Right on cue, the Blue Jays just announced via their Twitter feed that they have avoided arbitration with reliever Frank Francisco by agreeing to a one-year, $4 million contract.
Francisco, who was acquired from the Blue Jays for Mike Napoli earlier this week, requested $4.875 million and was offered $3.5 million from the Rangers when arbitration figures were exchanged earlier this month, so he ultimately settled for a little below the midpoint. He accepted arbitration from the Rangers in November due to his Type A free agent status.
The 31-year-old Francisco lost his closer job to Neftali Feliz last April and his season was eventually cut short due to a strained muscle in his side, but he still managed to compile a 3.76 ERA and 60/18 K/BB ratio over 52 2/3 innings. He should have the advantage over Octavio Dotel and Jon Rauch for the closer role in Toronto this season.
The Yankees fell behind early to the Orioles on Sunday afternoon, a day after dropping both ends of Saturday’s doubleheader. Their game, as did every other game on Sunday with the exception of the Braves-Cardinals doubleheader, started at 3:05 or 3:10 EDT, a change Major League Baseball recently made to create fairness on the final day of the season.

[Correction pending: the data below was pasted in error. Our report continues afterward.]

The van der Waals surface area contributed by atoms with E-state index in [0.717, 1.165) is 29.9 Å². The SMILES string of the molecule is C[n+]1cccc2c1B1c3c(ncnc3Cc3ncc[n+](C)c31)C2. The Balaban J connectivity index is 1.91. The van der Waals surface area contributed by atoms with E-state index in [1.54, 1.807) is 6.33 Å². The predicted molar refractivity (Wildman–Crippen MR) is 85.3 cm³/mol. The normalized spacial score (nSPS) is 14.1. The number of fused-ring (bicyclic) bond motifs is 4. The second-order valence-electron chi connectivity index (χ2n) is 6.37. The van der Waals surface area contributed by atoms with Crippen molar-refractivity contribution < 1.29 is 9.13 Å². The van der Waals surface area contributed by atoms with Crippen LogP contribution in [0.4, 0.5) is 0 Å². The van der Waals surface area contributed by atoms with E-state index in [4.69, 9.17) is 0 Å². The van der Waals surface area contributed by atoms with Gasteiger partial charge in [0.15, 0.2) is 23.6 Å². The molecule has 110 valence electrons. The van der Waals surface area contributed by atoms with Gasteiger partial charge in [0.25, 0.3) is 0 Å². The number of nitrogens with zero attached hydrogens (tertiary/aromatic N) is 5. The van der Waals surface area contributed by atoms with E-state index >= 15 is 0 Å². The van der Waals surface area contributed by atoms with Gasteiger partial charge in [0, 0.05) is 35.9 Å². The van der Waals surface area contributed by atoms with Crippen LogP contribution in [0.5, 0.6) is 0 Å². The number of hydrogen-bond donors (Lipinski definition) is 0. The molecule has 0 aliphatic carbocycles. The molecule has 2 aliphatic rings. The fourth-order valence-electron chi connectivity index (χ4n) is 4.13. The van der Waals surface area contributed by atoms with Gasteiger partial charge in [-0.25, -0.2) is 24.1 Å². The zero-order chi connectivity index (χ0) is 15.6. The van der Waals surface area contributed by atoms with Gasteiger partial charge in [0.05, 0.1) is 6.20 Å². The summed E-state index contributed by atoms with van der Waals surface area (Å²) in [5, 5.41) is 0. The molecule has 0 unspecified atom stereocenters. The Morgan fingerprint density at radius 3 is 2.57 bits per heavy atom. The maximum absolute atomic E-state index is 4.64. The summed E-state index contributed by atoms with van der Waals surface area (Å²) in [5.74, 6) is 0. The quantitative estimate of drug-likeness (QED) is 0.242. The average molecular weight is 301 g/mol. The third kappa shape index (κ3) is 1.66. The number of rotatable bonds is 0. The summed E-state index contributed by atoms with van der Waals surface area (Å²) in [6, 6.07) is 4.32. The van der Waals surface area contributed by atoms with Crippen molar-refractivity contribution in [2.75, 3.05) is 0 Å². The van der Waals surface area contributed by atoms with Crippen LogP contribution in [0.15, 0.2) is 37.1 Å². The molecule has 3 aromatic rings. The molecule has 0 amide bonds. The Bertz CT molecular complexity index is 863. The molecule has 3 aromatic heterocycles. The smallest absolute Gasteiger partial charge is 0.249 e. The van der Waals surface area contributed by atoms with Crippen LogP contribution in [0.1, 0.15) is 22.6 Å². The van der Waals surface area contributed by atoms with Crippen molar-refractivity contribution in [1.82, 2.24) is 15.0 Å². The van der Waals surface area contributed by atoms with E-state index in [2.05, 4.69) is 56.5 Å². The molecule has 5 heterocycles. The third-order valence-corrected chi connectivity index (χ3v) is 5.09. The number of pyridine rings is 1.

Girardi is not a fan. Per the Associated Press:
It was cloudy at Camden Yards at 3:05 p.m., but late-afternoon games often make it difficult for batters to see pitches.
Girardi said, “Here’s the thing that bothers me: If it’s a sunny day you’re playing in shadows.”
He added, “If it’s the most important game of the year to get in, I don’t think that’s right.”
Understanding the idea is for every team to play at the same time, Girardi said, “Then play all night games.”
One wonders if MLB had scheduled Sunday’s slate of games for the night, if Girardi would have instead complained about batters losing fly balls in the stadium lights. Furthermore, both teams have to play in the same conditions.
Marlins outfielder Ichiro Suzuki was given an opportunity to play a new position in Sunday’s series finale against the Phillies. After the Phillies rallied to take a 6-2 lead in the seventh, the Marlins let Suzuki take the hill in the eighth. And, in news that surprises no one, he was impressive.
Though Suzuki gave up a run on two hits, he flashed a fastball that hit the mid-80’s and a breaking ball with some bite.
Suzuki, who turns 42 years old later this month, is 65 hits of 3,000 in his major league career. The Marlins are interested in bringing him back in 2016.